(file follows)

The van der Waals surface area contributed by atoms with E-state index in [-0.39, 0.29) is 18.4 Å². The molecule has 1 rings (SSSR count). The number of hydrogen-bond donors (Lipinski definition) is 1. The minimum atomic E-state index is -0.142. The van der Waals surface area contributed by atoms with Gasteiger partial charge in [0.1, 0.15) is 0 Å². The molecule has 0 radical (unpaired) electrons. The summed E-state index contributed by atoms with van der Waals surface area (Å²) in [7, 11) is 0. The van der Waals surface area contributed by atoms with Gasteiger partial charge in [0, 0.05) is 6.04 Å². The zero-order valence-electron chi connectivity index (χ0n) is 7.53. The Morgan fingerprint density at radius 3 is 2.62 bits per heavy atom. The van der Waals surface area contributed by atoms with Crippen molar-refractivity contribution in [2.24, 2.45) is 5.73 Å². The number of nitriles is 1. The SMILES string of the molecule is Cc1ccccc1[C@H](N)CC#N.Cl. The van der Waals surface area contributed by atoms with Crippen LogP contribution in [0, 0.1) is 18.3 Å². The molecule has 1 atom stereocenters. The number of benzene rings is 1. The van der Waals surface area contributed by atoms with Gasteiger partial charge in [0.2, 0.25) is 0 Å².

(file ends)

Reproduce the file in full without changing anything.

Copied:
The van der Waals surface area contributed by atoms with E-state index in [-0.39, 0.29) is 18.4 Å². The molecule has 1 rings (SSSR count). The number of hydrogen-bond donors (Lipinski definition) is 1. The minimum atomic E-state index is -0.142. The van der Waals surface area contributed by atoms with Gasteiger partial charge in [0.1, 0.15) is 0 Å². The molecule has 0 radical (unpaired) electrons. The summed E-state index contributed by atoms with van der Waals surface area (Å²) in [7, 11) is 0. The van der Waals surface area contributed by atoms with Gasteiger partial charge in [0, 0.05) is 6.04 Å². The zero-order valence-electron chi connectivity index (χ0n) is 7.53. The Morgan fingerprint density at radius 3 is 2.62 bits per heavy atom. The van der Waals surface area contributed by atoms with Crippen molar-refractivity contribution in [2.24, 2.45) is 5.73 Å². The number of nitriles is 1. The SMILES string of the molecule is Cc1ccccc1[C@H](N)CC#N.Cl. The van der Waals surface area contributed by atoms with Crippen LogP contribution in [0, 0.1) is 18.3 Å². The molecule has 1 atom stereocenters. The number of benzene rings is 1. The van der Waals surface area contributed by atoms with Gasteiger partial charge in [0.2, 0.25) is 0 Å².